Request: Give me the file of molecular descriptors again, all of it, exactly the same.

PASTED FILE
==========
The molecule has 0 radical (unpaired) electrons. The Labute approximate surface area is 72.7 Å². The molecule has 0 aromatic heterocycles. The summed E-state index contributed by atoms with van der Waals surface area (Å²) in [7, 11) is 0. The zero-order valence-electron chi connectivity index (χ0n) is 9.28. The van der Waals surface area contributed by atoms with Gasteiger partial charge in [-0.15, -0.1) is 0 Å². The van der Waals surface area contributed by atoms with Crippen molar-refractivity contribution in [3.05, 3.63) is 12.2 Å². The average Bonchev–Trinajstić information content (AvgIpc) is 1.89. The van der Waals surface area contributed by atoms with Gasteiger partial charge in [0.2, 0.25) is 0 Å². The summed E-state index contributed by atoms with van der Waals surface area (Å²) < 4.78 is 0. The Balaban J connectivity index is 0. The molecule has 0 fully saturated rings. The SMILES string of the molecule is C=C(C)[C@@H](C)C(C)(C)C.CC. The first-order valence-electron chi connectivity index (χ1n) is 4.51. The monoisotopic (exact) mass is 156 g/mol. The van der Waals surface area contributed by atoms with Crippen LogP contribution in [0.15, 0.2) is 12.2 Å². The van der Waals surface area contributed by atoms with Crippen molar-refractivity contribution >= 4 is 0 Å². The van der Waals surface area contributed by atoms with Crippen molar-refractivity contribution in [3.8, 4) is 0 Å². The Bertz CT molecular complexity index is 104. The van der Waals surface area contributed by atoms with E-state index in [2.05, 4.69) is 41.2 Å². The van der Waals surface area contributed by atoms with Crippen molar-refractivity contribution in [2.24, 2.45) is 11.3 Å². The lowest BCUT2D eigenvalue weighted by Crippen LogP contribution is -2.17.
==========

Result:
The molecule has 0 radical (unpaired) electrons. The Labute approximate surface area is 72.7 Å². The molecule has 0 aromatic heterocycles. The summed E-state index contributed by atoms with van der Waals surface area (Å²) in [7, 11) is 0. The zero-order valence-electron chi connectivity index (χ0n) is 9.28. The van der Waals surface area contributed by atoms with Gasteiger partial charge in [-0.15, -0.1) is 0 Å². The van der Waals surface area contributed by atoms with Crippen molar-refractivity contribution in [3.05, 3.63) is 12.2 Å². The average Bonchev–Trinajstić information content (AvgIpc) is 1.89. The van der Waals surface area contributed by atoms with Gasteiger partial charge in [0.2, 0.25) is 0 Å². The summed E-state index contributed by atoms with van der Waals surface area (Å²) < 4.78 is 0. The Balaban J connectivity index is 0. The molecule has 0 fully saturated rings. The SMILES string of the molecule is C=C(C)[C@@H](C)C(C)(C)C.CC. The first-order valence-electron chi connectivity index (χ1n) is 4.51. The monoisotopic (exact) mass is 156 g/mol. The van der Waals surface area contributed by atoms with Crippen LogP contribution in [0.15, 0.2) is 12.2 Å². The van der Waals surface area contributed by atoms with Crippen molar-refractivity contribution >= 4 is 0 Å². The van der Waals surface area contributed by atoms with Crippen molar-refractivity contribution in [3.8, 4) is 0 Å². The Bertz CT molecular complexity index is 104. The van der Waals surface area contributed by atoms with E-state index in [2.05, 4.69) is 41.2 Å². The van der Waals surface area contributed by atoms with Crippen molar-refractivity contribution in [2.24, 2.45) is 11.3 Å². The lowest BCUT2D eigenvalue weighted by Crippen LogP contribution is -2.17.